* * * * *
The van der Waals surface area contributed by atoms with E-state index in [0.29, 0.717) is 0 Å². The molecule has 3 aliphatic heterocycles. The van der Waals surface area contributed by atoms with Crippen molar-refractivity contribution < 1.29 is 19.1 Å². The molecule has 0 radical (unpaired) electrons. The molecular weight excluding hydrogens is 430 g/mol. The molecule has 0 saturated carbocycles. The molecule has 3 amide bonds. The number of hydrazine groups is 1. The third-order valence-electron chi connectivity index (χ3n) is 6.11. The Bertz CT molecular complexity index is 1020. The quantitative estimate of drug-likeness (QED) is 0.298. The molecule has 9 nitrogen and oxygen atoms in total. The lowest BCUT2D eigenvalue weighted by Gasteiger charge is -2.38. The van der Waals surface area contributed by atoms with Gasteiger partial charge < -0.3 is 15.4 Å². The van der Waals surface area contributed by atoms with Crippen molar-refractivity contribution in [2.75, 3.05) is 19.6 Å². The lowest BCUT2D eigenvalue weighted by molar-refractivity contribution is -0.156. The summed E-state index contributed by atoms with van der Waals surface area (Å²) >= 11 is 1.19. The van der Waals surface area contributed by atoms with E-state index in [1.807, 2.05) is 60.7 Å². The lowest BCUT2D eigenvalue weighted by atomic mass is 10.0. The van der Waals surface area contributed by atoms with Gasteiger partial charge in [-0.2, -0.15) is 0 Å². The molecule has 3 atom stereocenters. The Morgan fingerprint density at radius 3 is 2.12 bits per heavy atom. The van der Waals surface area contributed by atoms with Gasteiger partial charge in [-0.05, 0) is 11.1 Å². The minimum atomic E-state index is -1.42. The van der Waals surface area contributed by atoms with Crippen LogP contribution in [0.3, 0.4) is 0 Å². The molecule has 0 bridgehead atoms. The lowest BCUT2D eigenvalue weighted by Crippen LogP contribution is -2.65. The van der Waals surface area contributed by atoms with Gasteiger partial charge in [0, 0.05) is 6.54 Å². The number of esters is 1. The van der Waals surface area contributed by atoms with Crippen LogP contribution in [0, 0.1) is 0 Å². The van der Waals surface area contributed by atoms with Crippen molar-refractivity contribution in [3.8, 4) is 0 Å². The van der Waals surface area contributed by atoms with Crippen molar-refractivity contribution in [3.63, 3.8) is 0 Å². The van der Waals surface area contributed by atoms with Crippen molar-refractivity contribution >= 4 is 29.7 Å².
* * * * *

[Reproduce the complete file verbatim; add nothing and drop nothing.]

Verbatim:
The van der Waals surface area contributed by atoms with E-state index in [0.29, 0.717) is 0 Å². The molecule has 3 aliphatic heterocycles. The van der Waals surface area contributed by atoms with Crippen molar-refractivity contribution < 1.29 is 19.1 Å². The molecule has 0 radical (unpaired) electrons. The molecular weight excluding hydrogens is 430 g/mol. The molecule has 0 saturated carbocycles. The molecule has 3 amide bonds. The number of hydrazine groups is 1. The third-order valence-electron chi connectivity index (χ3n) is 6.11. The Bertz CT molecular complexity index is 1020. The quantitative estimate of drug-likeness (QED) is 0.298. The molecule has 9 nitrogen and oxygen atoms in total. The lowest BCUT2D eigenvalue weighted by Gasteiger charge is -2.38. The van der Waals surface area contributed by atoms with Gasteiger partial charge < -0.3 is 15.4 Å². The van der Waals surface area contributed by atoms with Crippen molar-refractivity contribution in [2.75, 3.05) is 19.6 Å². The lowest BCUT2D eigenvalue weighted by molar-refractivity contribution is -0.156. The summed E-state index contributed by atoms with van der Waals surface area (Å²) >= 11 is 1.19. The van der Waals surface area contributed by atoms with E-state index in [1.807, 2.05) is 60.7 Å². The lowest BCUT2D eigenvalue weighted by atomic mass is 10.0. The van der Waals surface area contributed by atoms with Gasteiger partial charge in [-0.2, -0.15) is 0 Å². The molecule has 3 atom stereocenters. The Morgan fingerprint density at radius 3 is 2.12 bits per heavy atom. The van der Waals surface area contributed by atoms with Gasteiger partial charge in [-0.05, 0) is 11.1 Å². The minimum atomic E-state index is -1.42. The van der Waals surface area contributed by atoms with Crippen LogP contribution in [0.3, 0.4) is 0 Å². The molecule has 0 bridgehead atoms. The lowest BCUT2D eigenvalue weighted by Crippen LogP contribution is -2.65. The van der Waals surface area contributed by atoms with Gasteiger partial charge in [0, 0.05) is 6.54 Å². The number of esters is 1. The van der Waals surface area contributed by atoms with Crippen LogP contribution in [0, 0.1) is 0 Å². The van der Waals surface area contributed by atoms with Crippen molar-refractivity contribution in [3.8, 4) is 0 Å². The van der Waals surface area contributed by atoms with Crippen molar-refractivity contribution in [3.63, 3.8) is 0 Å². The van der Waals surface area contributed by atoms with Crippen molar-refractivity contribution >= 4 is 29.7 Å².